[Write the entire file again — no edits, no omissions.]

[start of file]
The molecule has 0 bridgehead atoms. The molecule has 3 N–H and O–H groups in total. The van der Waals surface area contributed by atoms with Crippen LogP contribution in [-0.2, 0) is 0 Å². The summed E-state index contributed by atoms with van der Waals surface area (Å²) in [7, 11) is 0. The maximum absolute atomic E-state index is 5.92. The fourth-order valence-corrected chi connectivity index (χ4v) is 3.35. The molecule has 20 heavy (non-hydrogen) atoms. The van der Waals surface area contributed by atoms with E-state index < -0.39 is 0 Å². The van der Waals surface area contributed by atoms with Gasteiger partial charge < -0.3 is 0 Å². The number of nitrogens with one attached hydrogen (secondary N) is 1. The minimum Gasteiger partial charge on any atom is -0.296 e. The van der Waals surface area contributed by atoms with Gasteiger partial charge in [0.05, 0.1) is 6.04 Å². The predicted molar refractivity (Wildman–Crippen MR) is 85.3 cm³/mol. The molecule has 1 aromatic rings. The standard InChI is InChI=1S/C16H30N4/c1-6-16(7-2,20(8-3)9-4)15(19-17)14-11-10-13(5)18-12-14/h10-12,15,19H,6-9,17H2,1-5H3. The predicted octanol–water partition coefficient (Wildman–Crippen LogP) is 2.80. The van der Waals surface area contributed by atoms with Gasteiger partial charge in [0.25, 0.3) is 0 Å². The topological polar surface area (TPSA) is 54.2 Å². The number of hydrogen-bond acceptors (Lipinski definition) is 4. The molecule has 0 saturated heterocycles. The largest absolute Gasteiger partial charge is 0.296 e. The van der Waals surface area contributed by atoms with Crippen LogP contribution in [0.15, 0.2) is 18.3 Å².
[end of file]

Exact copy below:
The molecule has 0 bridgehead atoms. The molecule has 3 N–H and O–H groups in total. The van der Waals surface area contributed by atoms with Crippen LogP contribution in [-0.2, 0) is 0 Å². The summed E-state index contributed by atoms with van der Waals surface area (Å²) in [7, 11) is 0. The maximum absolute atomic E-state index is 5.92. The fourth-order valence-corrected chi connectivity index (χ4v) is 3.35. The molecule has 20 heavy (non-hydrogen) atoms. The van der Waals surface area contributed by atoms with E-state index < -0.39 is 0 Å². The van der Waals surface area contributed by atoms with Gasteiger partial charge < -0.3 is 0 Å². The number of nitrogens with one attached hydrogen (secondary N) is 1. The minimum Gasteiger partial charge on any atom is -0.296 e. The van der Waals surface area contributed by atoms with Gasteiger partial charge in [0.05, 0.1) is 6.04 Å². The predicted molar refractivity (Wildman–Crippen MR) is 85.3 cm³/mol. The molecule has 1 aromatic rings. The standard InChI is InChI=1S/C16H30N4/c1-6-16(7-2,20(8-3)9-4)15(19-17)14-11-10-13(5)18-12-14/h10-12,15,19H,6-9,17H2,1-5H3. The predicted octanol–water partition coefficient (Wildman–Crippen LogP) is 2.80. The van der Waals surface area contributed by atoms with Gasteiger partial charge in [0.25, 0.3) is 0 Å². The topological polar surface area (TPSA) is 54.2 Å². The number of hydrogen-bond acceptors (Lipinski definition) is 4. The molecule has 0 saturated heterocycles. The largest absolute Gasteiger partial charge is 0.296 e. The van der Waals surface area contributed by atoms with Crippen LogP contribution in [0.15, 0.2) is 18.3 Å².